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Video Game Mini Games You Can Play In Real Life

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Video games, as meta as it might sound, sometimes have their own games inside of them. Some of these mini-games sometimes become so popular that they develop a cult following in their respective fandoms. They can even steal the show with how embarrassing it is to play them or how controversial they can be, like with the brutal cockfighting mini-game in "Far Cry 6." Some seem so well-thought-out that they might as well be their own games. Sometimes, they even end up with their own real-life counterparts. 

Many video games become popular enough to officially translate into board games, card games, and similar non-electronic versions. For example, "Animal Crossing," "Pokemon," and "Mario" are just a few games that have their own Monopoly adaptations. However, mini-games within larger titles don't get much attention, even though they often translate real-life games into a virtually playable version. The opposite can happen, too, where video game mini-games inspire real-life adaptations. Not all of them are official, but they're still out there for fans to enjoy outside of a screen. These are some video game mini-games that you can play in real life.

Gwent (The Witcher 3: Wild Hunt)

"The Witcher 3: Wild Hunt" introduces a card game called Gwent into Geralt's world. The titular Witcher and most of the NPCs in "The Witcher 3" world can play Gwent with each other. However, there's no need to be familiar with "The Witcher" in order to play the game in real life. Players without a gaming background might miss out on understanding the lore behind the magic and monsters on the cards, but Gwent is still enjoyable to anyone who loves a good strategy game.

Reddit user Adef25 created their own printable versions of the cards for fans. All you need to do to play Gwent in real life is print and cut the cards from their thread. Adef25 personally chose to print the fronts and backs separately and glue them together, although others can print double-sided if they want. The full deck includes 44 Northern Realm cards, 44 Nilfgaardian cards, 44 Scoia'tael cards, 44 Monster cards, 29 Neutral Faction cards, and all the card backs. It also includes 5 additional instructional cards with text taken from the official Gwent instructional booklet.

Since Adef25 created their thread in 2016, CD Projekt Red developed a Gwent mobile game and even released a limited-edition Gwent playing deck. Worst case scenario, you can download the mobile game if you don't have a printer. Superfans can also find the official playing cards online through resell sites like eBay — for a price.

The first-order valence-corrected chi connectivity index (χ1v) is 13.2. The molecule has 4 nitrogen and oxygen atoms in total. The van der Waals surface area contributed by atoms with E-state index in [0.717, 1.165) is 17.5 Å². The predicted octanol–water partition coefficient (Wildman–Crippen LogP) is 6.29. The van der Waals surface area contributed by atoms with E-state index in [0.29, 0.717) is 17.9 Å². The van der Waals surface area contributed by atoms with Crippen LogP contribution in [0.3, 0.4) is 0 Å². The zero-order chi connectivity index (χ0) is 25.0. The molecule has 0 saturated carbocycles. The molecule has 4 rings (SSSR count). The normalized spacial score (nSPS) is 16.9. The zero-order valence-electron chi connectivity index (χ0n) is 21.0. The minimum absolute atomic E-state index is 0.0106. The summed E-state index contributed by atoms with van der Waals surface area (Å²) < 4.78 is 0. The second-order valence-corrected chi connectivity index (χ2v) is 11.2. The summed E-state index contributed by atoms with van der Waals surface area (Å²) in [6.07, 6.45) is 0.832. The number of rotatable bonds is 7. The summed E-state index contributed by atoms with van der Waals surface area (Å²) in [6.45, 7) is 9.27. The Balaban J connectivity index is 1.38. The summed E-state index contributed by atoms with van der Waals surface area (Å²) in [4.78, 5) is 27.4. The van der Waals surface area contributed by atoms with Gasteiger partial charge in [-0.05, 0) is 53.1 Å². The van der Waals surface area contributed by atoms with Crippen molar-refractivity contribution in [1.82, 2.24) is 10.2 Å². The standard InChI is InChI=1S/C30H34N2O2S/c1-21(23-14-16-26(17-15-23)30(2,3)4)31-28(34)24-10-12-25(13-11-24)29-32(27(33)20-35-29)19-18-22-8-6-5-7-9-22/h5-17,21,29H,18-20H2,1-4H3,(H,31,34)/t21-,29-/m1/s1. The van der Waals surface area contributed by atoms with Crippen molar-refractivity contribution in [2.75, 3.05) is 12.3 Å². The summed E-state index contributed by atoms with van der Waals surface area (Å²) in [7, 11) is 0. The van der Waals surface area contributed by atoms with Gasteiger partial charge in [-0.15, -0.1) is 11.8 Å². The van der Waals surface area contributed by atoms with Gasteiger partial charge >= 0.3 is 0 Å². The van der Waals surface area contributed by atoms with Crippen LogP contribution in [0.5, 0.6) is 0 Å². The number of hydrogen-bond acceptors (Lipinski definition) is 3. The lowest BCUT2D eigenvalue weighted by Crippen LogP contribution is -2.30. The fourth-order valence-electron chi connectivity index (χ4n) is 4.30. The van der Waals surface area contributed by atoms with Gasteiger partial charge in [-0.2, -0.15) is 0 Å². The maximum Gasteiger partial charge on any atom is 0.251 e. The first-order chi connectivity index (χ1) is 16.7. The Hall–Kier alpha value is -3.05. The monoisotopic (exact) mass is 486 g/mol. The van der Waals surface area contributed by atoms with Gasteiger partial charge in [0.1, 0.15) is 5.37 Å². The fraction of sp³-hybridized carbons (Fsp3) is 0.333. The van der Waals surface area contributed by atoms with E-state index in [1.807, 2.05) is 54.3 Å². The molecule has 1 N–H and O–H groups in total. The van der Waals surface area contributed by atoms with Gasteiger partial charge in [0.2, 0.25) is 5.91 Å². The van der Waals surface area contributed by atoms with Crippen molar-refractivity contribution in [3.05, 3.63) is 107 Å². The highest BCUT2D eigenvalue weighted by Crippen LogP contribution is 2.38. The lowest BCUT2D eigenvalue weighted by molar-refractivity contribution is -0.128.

Orlog (Assassin's Creed Valhalla)

In "Assassin's Creed Valhalla," Orlog just represents one of many mini-games from the "Assassin's Creed" series. Still, it's the only one so far to attract enough attention to launch a successful Kickstarter and make its way into real life. In fact, the Yahtzee-like Viking game surged past its goal of 70,000 CAD in only 35 minutes after its launch. 

PureArts created the first Deluxe Edition Orlog Dice Game set, which sold for about $200. However, its Kickstarter campaign took affordability into consideration and priced the new sets at around $35. PureArts has also worked on figurines and miniatures for games such as "Cyberpunk 2077," "Dark Souls," and other "Assassin's Creed" titles with Ubisoft in the past, so it makes sense that the company would agree to partner with Ubisoft for its Orlog campaign.

Pure Arts closed its pledges on September 5. In its most recent Kickstarter update, it described its aggressive production schedule to meet its planned December delivery date. Orders might be closed for now, but it seems like the door might open again after the first wave of orders for fans who missed out.

Caravan (Fall Out: New Vegas)

"Fall Out: New Vegas" brought the post-apocalyptic streets of Vegas to life in more than one way. Taking place in the Mojave Wasteland, an area that vaguely represents southwest states like California, Nevada, and Arizona the game thrust players into a harsh world full of robots, wandering bandits, and corruption. In "New Vegas," Sin City is just a soot spot in a post-apocalyptic world. That being said, it also has some fun mini-game and gambling options — like Caravan. 

Obsidian Entertainment specifically designed Caravan as a fictional card game for "Fallout: New Vegas," but the game uses a simple deck of playing cards and can be replicated in real life. Pagat, a card-playing site, lists two versions of Caravan that "Fallout" fans can play with friends using standard cards. The first version attempts to copy the game almost exactly as it's played in "Fallout: New Vegas" and the second plays loose with the rules and includes several changes. Alternatively, the eBook "How to Play Caravan" suggests other variants and strategies for players to look into, too.

Obsidian Entertainment also included physical Caravan decks with its New Vegas Collector's Edition of the game. Fans can still find these elusive packs circling on sites like Amazon and eBay, but they're much more expensive and less available than a cheap deck of cards.